It’s a typical Friday night. You’re listening to Ed Sheeran’s Divide, watching a lecture on double speed and debating what to wear to tomorrow night’s party. The cupboard is bulging, but as always there is NOTHING to wear! Everything is too cute, too daring, too dressy or not dressy enough.
Trust me, I’ve been here a thousand times over. Which is why I know exactly what you, the retail queen, will do: plan a lightning quick shopping spree Saturday morning. Whilst Ed is reminiscing about the castle on the hill, you’re mapping out tomorrows plan of attack- a beeline to the shop your uni student budget tolerates. You know the one; with the sale that lasts 365 days, $10 rack and deafening pop music. In the heat of the moment you’ll be swept off your feet by the bargain price and mistake a perfect find for a tacky top. This new addition will be worn once, buried in the depths of your wardrobe and then ditched when mum sees the state of the wardrobe turned volcano you’ve created.
Now let me ask you something, how many times a year do you do this? According to the ABC, individual Australian’s buy 27kg of new clothes every year. But as a country, we then throw out 6,000kg every 10 MINUTES. To put this into perspective, 6,000kg is the equivalent of an African Elephant whilst your little top is only 150g.
The cold hard truth is that our addiction to fast fashion and wearing something different each time we socialise is killing the planet for a range of offences:
85% of the clothing we throw out is sent to landfill. Like most materials, two thirds of this clothing is made from synthetic fibres which are not biodegradable.
Over their short life span, synthetic clothes are also responsible for releasing tiny plastic particles due to the cheap and nasty nature of the fabric. Greenpeace reported that one item of clothing can release 700,000 microfibers in a single wash. Once microfibers enter waterways, they are swallowed by marine life and can even end up in the fish we eat.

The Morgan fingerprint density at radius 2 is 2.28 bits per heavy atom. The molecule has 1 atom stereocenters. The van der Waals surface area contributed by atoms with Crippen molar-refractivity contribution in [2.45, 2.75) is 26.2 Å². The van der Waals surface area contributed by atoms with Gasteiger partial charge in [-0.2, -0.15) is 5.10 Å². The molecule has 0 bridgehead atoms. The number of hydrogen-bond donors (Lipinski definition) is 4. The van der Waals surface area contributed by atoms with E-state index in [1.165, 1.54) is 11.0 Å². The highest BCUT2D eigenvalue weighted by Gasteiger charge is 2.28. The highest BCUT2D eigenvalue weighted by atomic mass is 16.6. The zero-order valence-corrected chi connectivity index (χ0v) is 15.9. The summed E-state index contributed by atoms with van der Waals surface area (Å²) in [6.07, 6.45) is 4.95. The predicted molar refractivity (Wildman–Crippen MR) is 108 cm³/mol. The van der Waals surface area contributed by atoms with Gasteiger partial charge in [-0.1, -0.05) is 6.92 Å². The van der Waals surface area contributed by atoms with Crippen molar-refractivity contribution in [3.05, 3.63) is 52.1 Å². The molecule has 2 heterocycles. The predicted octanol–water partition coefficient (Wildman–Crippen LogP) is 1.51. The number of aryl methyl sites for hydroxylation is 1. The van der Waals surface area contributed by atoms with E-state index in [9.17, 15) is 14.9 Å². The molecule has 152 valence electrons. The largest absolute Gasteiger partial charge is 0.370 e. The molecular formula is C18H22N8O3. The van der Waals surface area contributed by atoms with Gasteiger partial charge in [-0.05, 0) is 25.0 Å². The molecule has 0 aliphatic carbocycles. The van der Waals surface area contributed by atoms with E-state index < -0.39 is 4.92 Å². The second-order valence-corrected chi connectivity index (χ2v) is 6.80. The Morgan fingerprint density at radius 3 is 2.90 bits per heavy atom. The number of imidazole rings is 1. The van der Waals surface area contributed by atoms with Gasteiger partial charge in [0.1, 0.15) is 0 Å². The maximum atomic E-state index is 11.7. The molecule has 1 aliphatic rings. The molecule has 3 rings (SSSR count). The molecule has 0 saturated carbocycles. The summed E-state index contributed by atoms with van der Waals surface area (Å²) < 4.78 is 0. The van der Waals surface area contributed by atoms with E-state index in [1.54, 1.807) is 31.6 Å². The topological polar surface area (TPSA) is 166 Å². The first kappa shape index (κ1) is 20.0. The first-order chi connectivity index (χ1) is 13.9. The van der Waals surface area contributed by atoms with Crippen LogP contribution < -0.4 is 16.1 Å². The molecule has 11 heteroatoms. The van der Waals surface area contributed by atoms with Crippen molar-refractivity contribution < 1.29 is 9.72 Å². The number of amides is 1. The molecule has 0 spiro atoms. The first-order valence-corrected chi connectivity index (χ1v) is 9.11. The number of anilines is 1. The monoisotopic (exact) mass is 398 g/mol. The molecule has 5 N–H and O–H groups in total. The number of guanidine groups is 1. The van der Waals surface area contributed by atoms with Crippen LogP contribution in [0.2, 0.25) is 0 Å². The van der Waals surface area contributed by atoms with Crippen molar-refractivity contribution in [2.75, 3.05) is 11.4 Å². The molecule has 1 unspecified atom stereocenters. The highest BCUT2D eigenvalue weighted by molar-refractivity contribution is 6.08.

Effects of synthetic fabrics
According to Green Choice, synthetics are petroleum based and require a lot of energy to produce. Manufacture also uses a lot of water and produces a nasty greenhouse gas- nitrous oxide.
As I’m sure you’re aware, our fashion choices don’t just affect Australia. International waterways and river systems suffer pollution from dyes and chemicals used during fast fashion production.
I realise I’ve now painted a pretty grim picture, but there’s plenty of ways you can make your fashion consumption more Earth friendly:
- Check the materials: Look out for and avoid synthetic materials- nylon and polyester are the most common culprits. Where possible, opt for fabrics such as hemp, bamboo and wool. Cotton is also a greener choice, however cotton production consumes a lot of water.
- Op shopping: Rather than the mall, give the op shop a try. Each item you buy from the op shop keeps a garment out of landfill and donates money to a good cause. Win win! And considering only 15% of clothing is bought from op shops, more of us definitely need to get this trending.
- Social media buy and sell: If you’re a city mouse, have a look for local buy and sell clothing groups on Facebook. Our tendency to only wear something once opens the doorway to sell good quality clothes. If you’re a country mouse these groups are harder to find, but I would still recommend joining a group, as most people are happy to post items at your expense.
- Hire: Opt for high scale wardrobe sharing and hire an outfit. There’s plenty of businesses on Instagram to get you kick started on your reuse recycle journey.
- Scout your friends’ wardrobes: Remember that skirt she wore in January? What’s yours is mine and what’s hers is yours. Time to flick her a message!
- What’s old is new: There’s an endless supply of Youtube fashionistas just a click away with tutorials on how to revamp and restyle what you’ve already got, get creative!
So next time you’re stressing over Saturday night’s outfit, think outside the box and outside the mall, because every step to a greener planet starts with you.
For more on fashion waste, check out ABC’s War on Waste, Episode 3.